This misrepresentation of Punjabi speakers and their language can be seen as an instance of injustice and inequality when seen from the lens of CDA. Besides confining Punjabi to the function of ridiculing people through tendentious humour, the expressions that are used for referring to the people with the intention of creating humour are derogatory and imply prejudice against certain individuals and groups and this prejudice against minorities cannot be treated as light humour; rather it is a matter of serious concern under the umbrella of CDA, as according to van Dijk (1993), CDA "studies the way social power abuse, dominance, and inequality are enacted, reproduced and resisted in text and talk in the social and political context" (352). Discourse cannot be analyzed in isolation as both the causes and effects of discourse are equally important. Whether discourse is serious or non-serious, its implications cannot be ignored.
According to Fairclough (1995) it is important both for linguists to be sensitive to how discourse is shaped by and helps to shape social structures and relations, and for sociologists to be sensitive to how social structures and relations are instantiated in the fine detail of daily social practices, including discourse (65).
On the basis of the analysis of the data using CDA, eleven categories emerge. All these categories manifest power abuse and inequality. Given below are the details for each category.
Obesity is stigmatized not only in the western world but also in many Asian countries. People who are over-weight are made fun of as a result of which they feel marginalized. A society's attitudinal evaluation of people and their physical traits can, to a certain extent, be attributed to the representation of the traits of people and their group identity in a positive or negative way. People start believing in the reality that media construct and the same holds true for the ideology the media promote. Our judgment about people is often filtered through the lens of media which can also sometimes distort our own perception of reality leading to a biased judgment of out-group and in-group members. Obese characters are often made the target of jokes in media as a result of which those who belong to the out-group (the ones who are not obese) also make fun of obese people in real life.
According to Burmeister (2015), "media depictions of obesity related stereotypes can affect viewers' expression of attitudes and beliefs about obesity" (15).
There are numerous instances of verbal expressions used in Khabardaar, in which obesity is made the target of humour. Referring to one of the comedians, Agha Majid, as "drum" in one of the shows of Khabardaar telecast on March 24, 2016, Honey Albela, another comedian, does not only insult the direct recipient of this word but also all those who are obese. Agha Majid is also referred to as aaRu (peach) on many occasions in the same programme, to draw a comparison between the man and the fruit based on the round shape. Other terms used to refer to him are: moTa (fat), garma (a local fruit which is similar to watermelon in size and shape but different in taste and colour), haathi (elephant), saa~D (bull), dumba (sheep), truck, etc. He is also criticized for his over-eating, which is evident from Honey Albela's comment: "aaRu da meda bot vaDDA e" (This peach's (referring to the fat actor) intestine is very big).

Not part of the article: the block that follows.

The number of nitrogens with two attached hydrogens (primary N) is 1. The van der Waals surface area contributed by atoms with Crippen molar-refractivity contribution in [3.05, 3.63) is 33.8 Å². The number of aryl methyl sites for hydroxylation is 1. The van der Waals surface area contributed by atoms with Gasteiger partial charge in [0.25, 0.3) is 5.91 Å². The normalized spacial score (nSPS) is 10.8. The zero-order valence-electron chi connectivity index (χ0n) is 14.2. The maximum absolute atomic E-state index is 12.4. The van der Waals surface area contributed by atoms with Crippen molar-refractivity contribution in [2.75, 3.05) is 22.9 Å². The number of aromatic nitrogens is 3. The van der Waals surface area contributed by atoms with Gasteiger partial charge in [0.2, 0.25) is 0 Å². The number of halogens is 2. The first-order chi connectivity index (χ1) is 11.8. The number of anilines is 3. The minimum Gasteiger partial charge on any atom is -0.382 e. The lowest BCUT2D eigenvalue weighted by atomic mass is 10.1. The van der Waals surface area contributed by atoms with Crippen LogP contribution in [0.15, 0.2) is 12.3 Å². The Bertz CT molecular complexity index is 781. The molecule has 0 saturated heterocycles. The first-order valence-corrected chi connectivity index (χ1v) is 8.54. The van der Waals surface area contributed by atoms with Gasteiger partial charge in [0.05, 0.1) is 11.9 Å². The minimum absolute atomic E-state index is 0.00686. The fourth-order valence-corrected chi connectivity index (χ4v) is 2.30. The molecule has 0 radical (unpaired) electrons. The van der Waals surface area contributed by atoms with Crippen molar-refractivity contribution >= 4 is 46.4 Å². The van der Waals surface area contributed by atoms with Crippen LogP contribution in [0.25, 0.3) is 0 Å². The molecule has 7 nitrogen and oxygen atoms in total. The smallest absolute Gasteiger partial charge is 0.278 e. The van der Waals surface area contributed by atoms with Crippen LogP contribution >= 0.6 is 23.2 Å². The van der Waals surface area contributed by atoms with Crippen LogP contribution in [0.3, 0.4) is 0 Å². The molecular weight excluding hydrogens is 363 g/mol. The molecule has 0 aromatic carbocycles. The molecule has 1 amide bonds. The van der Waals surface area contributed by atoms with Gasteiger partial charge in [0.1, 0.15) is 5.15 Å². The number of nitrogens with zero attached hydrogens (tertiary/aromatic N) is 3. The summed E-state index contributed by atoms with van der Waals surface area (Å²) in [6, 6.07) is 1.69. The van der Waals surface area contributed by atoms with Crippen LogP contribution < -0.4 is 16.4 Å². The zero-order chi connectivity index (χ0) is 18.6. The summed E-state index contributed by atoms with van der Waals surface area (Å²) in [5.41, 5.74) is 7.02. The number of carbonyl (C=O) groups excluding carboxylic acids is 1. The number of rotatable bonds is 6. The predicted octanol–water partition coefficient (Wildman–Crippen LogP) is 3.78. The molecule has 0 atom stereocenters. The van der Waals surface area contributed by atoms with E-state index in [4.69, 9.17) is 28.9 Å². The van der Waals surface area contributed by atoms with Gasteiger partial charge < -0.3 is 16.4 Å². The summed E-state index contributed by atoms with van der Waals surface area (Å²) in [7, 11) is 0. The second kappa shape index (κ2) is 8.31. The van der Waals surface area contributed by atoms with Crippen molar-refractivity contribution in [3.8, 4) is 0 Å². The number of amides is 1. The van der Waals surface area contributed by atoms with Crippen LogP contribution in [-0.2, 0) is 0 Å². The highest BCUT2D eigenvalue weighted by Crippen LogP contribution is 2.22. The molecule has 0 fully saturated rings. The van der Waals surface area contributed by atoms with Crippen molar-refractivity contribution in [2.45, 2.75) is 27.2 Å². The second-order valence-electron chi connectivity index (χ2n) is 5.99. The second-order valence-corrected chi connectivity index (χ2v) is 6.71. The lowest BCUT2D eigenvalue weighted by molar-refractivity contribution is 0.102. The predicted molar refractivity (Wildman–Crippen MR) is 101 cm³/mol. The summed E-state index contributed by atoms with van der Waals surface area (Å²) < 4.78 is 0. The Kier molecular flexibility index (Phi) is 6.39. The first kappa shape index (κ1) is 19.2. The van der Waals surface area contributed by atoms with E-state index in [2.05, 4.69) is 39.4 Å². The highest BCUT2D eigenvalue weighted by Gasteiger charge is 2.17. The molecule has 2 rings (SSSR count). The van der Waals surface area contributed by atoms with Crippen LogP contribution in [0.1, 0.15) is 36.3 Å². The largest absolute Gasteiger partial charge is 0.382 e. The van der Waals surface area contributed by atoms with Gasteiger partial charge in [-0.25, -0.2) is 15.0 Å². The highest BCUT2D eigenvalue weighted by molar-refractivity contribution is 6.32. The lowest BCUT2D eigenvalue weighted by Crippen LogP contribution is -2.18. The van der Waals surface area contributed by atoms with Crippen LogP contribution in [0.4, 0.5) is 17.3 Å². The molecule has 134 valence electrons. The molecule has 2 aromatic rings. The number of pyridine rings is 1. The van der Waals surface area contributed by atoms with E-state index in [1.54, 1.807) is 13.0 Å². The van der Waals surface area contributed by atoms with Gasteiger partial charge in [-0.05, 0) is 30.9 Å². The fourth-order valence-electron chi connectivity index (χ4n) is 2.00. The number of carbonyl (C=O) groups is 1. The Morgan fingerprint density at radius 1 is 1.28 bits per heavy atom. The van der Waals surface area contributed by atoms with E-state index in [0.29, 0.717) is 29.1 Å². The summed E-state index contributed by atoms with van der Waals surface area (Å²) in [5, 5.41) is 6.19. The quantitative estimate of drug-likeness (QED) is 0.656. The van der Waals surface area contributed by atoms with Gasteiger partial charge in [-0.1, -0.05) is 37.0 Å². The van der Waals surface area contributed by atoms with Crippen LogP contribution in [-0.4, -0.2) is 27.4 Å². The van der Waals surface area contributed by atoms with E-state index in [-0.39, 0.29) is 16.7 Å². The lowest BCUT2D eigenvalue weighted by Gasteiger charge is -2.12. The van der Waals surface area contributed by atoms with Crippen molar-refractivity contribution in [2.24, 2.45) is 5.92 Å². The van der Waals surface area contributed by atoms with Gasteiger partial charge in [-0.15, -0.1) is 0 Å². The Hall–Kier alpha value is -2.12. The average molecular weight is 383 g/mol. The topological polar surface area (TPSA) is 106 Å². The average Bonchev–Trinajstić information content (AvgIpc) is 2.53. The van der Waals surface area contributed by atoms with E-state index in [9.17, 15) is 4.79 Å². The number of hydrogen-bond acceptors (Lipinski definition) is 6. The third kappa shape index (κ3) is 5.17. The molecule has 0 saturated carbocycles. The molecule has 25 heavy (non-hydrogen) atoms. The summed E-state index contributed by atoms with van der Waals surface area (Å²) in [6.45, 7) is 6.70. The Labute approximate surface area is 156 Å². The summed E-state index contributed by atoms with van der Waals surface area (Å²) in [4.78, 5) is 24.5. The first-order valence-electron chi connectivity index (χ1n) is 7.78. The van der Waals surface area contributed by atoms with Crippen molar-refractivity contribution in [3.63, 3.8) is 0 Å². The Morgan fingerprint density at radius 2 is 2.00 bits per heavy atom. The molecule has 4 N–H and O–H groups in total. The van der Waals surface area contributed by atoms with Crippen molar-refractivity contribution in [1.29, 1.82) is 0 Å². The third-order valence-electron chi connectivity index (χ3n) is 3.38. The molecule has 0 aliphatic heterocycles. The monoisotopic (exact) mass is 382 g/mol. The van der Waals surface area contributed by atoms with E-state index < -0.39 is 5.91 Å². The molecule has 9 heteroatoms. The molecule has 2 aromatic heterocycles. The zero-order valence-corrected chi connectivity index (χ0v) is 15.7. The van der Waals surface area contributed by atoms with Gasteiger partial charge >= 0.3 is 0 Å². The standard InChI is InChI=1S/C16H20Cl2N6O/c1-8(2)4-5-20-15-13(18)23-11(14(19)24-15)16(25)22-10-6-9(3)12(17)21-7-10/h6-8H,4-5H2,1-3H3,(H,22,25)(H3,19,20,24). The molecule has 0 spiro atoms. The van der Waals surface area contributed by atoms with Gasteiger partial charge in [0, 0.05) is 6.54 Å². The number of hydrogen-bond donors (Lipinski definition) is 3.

On another occasion in the same show, Honey Albela tells the audience about the same person (who he does not leave any chance to criticize): "eda zaati tanduur e ae siraf apne lai roTi banaa~da e" (He has a personal oven in which he makes roTi only for himself). In almost every show of Khabardaar, Honey Albela as well as the other comedians pass such humorous comments to ridicule him. Even the host does not hesitate to attack his obesity.
In 'farhang-e-aasafia' that is one of the segments of the show, the host, Aftab Iqbal, discusses some Urdu words and their pronunciation and meaning for the purpose of educating the audience. Sometimes he also discusses some Urdu idiomatic expressions in this segment. In one of the segments of 'farhang-e-aasafia' telecast on April 8, 2016, while he was discussing the idiom "maamlakhaTaaime~paRna' which means "delay in work", Honey Albela distorted the idiom pointing towards the fat actor "tera maamla khaTaai vich na imoTaai vich pegaya e" (Your issue is not delayed but fattened) which was another attack on his obesity. Burmeister (2015) has succinctly summed up the role of media in the stigmatization of obesity: ...the combined message presented in entertainment, news, and commercial media tends to be that to be overweight is to have a correctable character flaw.
These messages could have an effect on the way viewers think about people with obesity in real life by affecting their attitudes and beliefs about the causes, consequences, and potential solutions for obesity. (p.7)